Super Mario’s Creator Relaxes His Stance on Violent Video Games

Super Mario creator Shigeru Miyamoto has long been a critic of violent video games, but it seems that he is changing his famous views somewhat.

The upcoming Super Mario Bros. movie is expected to be a massive box office hit. While the film’s presumed success can certainly be attributed to the popularity of the Super Mario franchise itself, others are saying that its incredibly family-friendly nature will be its greatest box office asset. Of course, the Super Mario games themselves are also extremely family-friendly, and Super Mario creator Shigeru Miyamoto has long been a famously vocal critic of violent video games. However, it seems that he may finally be softening his stance on that subject.

In an interview with Variety about the upcoming Super Mario Bros. movie, Miyamoto was once again asked about his long-held, intense stance against violence in video games. Surprisingly, Miyamoto offered a much more subdued answer this time around.

“I want to make it clear that I am not against shooter games and violent games,” Miyamoto said. “There are many mediums that entertain people, but I think it is my mission to find other ways to make an interesting and fun game. I told myself that Mario is a character that never hurts other people, so I wanted to find a different way of expressing Mario.”

Well, first off, it’s kind of funny that Miyamoto says Mario never hurts people. He’s jumped on a ton of heads over the years, and he’s not exactly a lightweight. True, Mario rarely battles humans in the franchise (outside of Super Smash Bros. games and some of the Mario spin-offs, that is), but the suggestion that Mario has never hurt anyone is still pretty funny.

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Semantics aside, Miyamoto’s statement is honestly quite surprising. It might sound like a standard statement on a potentially sensitive subject, but compared to Miyamoto’s previous statements on violent video games, it represents a pretty significant pivot from his previous position.

In 2009, Miyamoto said that he’s he was “concerned that many developers focus just on excessive violence in order to stimulate people’s minds” and that he hopes “parents take advantage of age ratings when letting their children play.” In 2020, he said that he resists “the idea that it’s O.K. to simply kill all monsters” and that it would be great if “video-game makers took more steps to shift the perspective” on violence in video games. He’s also previously referenced the bullying problems in Japan when explaining why he and Nintendo typically focus on more wholesome gaming experiences.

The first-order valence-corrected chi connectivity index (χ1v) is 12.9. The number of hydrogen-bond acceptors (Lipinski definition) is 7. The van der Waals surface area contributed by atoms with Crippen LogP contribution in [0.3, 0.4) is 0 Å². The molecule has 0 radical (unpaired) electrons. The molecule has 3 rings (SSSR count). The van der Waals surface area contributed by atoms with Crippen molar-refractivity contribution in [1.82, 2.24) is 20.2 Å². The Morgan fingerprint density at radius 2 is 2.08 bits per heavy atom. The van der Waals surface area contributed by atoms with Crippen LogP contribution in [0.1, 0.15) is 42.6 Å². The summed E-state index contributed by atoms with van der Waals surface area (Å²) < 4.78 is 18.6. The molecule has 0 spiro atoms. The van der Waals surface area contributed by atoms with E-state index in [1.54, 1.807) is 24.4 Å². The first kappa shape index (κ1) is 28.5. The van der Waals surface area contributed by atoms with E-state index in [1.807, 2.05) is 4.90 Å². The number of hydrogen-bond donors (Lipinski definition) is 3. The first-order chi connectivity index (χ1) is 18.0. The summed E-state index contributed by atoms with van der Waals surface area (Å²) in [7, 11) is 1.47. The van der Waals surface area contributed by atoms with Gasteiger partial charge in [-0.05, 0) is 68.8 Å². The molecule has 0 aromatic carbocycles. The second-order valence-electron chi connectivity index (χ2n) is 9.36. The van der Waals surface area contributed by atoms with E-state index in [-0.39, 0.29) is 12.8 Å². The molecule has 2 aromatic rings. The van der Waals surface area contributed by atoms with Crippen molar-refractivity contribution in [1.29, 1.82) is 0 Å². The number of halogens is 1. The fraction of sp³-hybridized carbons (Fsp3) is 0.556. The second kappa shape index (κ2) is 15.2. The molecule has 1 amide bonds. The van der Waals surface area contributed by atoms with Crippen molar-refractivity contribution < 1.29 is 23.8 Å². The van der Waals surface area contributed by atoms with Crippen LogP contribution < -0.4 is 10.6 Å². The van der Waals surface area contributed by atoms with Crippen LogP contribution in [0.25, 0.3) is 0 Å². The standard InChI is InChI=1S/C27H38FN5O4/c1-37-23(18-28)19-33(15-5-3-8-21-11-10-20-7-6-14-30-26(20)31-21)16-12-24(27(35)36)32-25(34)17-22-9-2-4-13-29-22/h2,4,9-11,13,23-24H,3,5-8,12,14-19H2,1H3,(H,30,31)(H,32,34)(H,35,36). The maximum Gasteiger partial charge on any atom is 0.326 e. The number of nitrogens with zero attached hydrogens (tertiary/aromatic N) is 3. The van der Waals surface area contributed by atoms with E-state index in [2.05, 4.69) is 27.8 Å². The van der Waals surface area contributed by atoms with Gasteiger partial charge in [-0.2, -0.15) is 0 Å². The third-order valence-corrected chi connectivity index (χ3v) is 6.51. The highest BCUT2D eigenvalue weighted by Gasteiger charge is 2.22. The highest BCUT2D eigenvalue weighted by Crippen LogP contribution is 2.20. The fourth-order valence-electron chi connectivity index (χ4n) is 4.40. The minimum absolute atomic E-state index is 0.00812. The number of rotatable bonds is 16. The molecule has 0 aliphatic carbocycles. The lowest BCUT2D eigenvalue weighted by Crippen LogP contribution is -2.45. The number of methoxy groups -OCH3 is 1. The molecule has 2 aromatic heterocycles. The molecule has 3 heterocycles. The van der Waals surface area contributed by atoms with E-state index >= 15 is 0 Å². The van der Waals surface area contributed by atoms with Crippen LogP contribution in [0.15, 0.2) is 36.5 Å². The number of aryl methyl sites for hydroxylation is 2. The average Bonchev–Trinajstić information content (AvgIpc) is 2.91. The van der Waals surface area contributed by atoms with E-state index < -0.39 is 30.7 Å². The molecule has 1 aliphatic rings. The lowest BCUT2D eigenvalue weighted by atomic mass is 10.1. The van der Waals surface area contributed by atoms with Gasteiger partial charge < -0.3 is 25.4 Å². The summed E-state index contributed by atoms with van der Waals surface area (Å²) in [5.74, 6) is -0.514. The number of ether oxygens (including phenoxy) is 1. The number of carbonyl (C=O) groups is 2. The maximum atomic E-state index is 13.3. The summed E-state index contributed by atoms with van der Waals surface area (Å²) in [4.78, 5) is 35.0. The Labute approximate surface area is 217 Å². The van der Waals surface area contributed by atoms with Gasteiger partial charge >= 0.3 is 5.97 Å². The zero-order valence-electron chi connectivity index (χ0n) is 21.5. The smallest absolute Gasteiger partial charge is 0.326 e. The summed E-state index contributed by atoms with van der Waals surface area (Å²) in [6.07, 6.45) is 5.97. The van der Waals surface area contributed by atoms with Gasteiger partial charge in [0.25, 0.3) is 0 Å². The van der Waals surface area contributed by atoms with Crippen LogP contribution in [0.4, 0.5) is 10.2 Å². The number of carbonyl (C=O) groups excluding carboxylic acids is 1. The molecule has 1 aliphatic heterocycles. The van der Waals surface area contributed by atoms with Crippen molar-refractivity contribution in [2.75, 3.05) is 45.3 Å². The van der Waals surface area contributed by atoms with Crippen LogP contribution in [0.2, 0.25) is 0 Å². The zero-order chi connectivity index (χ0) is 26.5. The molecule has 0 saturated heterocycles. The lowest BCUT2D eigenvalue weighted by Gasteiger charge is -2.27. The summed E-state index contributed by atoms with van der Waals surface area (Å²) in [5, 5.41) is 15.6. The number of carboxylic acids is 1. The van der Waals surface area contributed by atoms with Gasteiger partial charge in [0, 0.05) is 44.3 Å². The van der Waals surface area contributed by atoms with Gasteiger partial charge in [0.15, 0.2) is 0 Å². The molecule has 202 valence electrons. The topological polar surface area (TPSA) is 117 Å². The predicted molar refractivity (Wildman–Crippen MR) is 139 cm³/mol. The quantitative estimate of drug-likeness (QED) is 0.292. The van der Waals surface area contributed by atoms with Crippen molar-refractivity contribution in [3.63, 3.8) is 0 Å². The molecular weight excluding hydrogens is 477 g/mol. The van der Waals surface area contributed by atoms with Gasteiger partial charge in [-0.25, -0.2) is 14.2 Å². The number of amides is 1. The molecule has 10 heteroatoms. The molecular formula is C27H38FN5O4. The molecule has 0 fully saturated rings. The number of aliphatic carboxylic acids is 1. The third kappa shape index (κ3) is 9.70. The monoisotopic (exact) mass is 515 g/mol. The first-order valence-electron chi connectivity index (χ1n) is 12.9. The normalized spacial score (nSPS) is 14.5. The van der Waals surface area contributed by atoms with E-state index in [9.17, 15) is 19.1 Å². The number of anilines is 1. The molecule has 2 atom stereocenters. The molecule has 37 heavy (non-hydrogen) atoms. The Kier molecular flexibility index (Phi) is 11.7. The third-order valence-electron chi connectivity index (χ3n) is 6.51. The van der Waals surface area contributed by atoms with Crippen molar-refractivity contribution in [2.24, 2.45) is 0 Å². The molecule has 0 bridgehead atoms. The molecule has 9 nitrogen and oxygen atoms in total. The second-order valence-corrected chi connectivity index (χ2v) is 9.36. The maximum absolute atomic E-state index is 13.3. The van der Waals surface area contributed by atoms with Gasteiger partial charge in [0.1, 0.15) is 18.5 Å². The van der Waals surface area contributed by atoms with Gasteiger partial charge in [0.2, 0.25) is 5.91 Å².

That’s always been the more interesting part of Miyamoto’s beliefs. Miyamoto personally not wanting to make violent video games has never been in doubt, but there’s always been some doubt regarding how his stance on the subject affected the rest of Nintendo. Nintendo has been criticized in the past for being so slow to embrace certain modern trends related to violence in gaming. For instance, Nintendo spent years keeping the GTA franchise away from its major consoles (handheld spin-off titles notwithstanding). There have always been questions about whether or not Miyamoto and Nintendo have been a little too adamant at times about not offering adult gamers easier access to Mature titles via their platforms.

While this statement shouldn’t be taken as a sign that Miyamoto is about to drop the hottest battle royale title of the summer, it could be interpreted to represent Nintendo’s softening stance on the matter. The Switch allows you to access far more Mature titles than previous Nintendo consoles did (including the remastered GTA Trilogy), and there have been quite a few talks about more Call of Duty games coming to Nintendo consoles as part of Microsoft’s Activision Blizzard acquisition. It should also be noted that the popularity of the Yakuza and Dark Souls franchises has seemingly inspired more traditional Japanese studios to adopt new philosophies. Even Final Fantasy 16 is darker and more violent than some recent entries have been.

So while Miyamoto himself will probably not make a truly violent video game during his life, it’s certainly interesting to hear that he seems so much more accepting of the role violent video games play and how his titles often serve as a counterbalance to those trends.